Never was a film so aptly titled as A Sunday in the Country. The only way to make it more accurate would be to call it “Very Little Happens on a Sunday in the Country.” Or perhaps “An Old Man’s Family Visits Him in the Country and Nothing Much Happens.” As you might surmise from my snark, A Sunday in the Country is a film in which the plot is inconsequential. It isn’t about what is happening on screen but rather the mood it evokes, and the emotions it characters are feeling.
The old man is Monsieur Admiral (Louis Ducreux), a painter who lives a lonely life on a country estate in France circa 1912. His only companion is his servant Mercedes (Monique Chaumette). The narrator (Bertrand Tavernier, who also directed) tells us that he fears to quarrel with her because he thinks she would leave him if he did and he could not survive without her. But also that he doesn’t really think this because she is devoted to him, but this is one of life’s anxieties. It is a film filled with little anxieties.
Monsieur Admiral’s eldest child, Gonzague (Michel Aumont), visits every Sunday along with his wife Marie-Thérèse (Geneviève Mnich) and three children. Together, they eat lunch together, sit in the garden, and talk amicably. The children run and play. The daughter climbs a tree and cannot get out. Monsieur Admiral talks about his paintings and shows off some of them.
He’s had some success and lives comfortably, but he can’t help but think he’s missed out. His paintings fall under the Impressionist umbrella but the time for the Impressionists has come and gone. At one point, he says dejectedly that he was only following the instructions of his teachers. But maybe he should have been bolder.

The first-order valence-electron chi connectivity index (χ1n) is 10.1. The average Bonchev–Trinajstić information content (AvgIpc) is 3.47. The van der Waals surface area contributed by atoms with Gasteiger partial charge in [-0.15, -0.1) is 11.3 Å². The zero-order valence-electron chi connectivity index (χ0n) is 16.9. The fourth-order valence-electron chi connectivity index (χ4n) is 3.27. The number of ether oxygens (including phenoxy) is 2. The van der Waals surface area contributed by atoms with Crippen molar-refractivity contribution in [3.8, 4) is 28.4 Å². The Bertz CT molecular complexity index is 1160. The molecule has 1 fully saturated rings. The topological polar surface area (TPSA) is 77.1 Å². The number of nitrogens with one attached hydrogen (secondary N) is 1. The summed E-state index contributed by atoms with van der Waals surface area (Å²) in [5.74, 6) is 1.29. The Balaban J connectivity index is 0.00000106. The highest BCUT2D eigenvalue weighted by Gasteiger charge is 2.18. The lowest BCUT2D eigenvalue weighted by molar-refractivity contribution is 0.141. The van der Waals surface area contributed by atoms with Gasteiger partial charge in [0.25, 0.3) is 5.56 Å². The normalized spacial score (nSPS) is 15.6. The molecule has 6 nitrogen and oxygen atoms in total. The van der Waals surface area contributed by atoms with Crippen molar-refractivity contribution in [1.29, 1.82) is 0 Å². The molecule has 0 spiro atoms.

It is a lovely Sunday full of peace and melancholy. His daughter Irène (Sabine Azéma) shows up like a thunderstorm. She is a slight agent of chaos – young, beautiful, and full of energy. She arrives in her own car, lifts the children up with delight, and talks nonstop. Monsieur Admiral clearly loves the most. A notion Gonzague fully understands and is disheartened by but will never mention. He’ll continue to come every Sunday because he loves his father deeply. Irene only shows up now and again yet still retains the bulk of Monsieur Admiral’s affections.
She takes him for a ride in her car. They have tea at the neighboring bistro. He talks about his art and aches with disappointment over his life. The narrator tells us he wonders if she’s taken a lover, but will never ask. She finds some old clothes of her mother’s in the attic and declares she can sell them easily at her shop in Paris. Gonzague fusses that she will make money on their mother’s things but isn’t giving their father anything for them.
Late in the film, she gets a call and rushes away as fast as she came. Monsieur Admiral is clearly disappointed. Gonzague tries to cheer him up by showing off his daughter’s drawing, but he pays no attention. He misses the child who is leaving, but cannot enjoy the one who stays. It is a moment of painstaking heartbreak.
This is the film. A family spending time together on a Sunday afternoon. Speaking cheerfully to one another but each secretly holding on to disappointment.
It is beautifully shot. Some scenes look like an Impressionistic painting. The acting is understated and refined. It is a slow film. One that will surely be frustrating for many viewers. But if you are able to get on its wavelength and spend time with these characters, I think you’ll find something wonderful. Roger Ebert included it in his Great Movies list. I wasn’t able to connect to it as well as he did. It’s a lovely film, but it was hard to keep myself focused.
Kino Lorber presents A Sunday in the Country with a 1080p transfer and an aspect ratio of 1.68:1. Extras include a new audio commentary by director Bertrand Tavernier and trailers for other Kino Lorber films.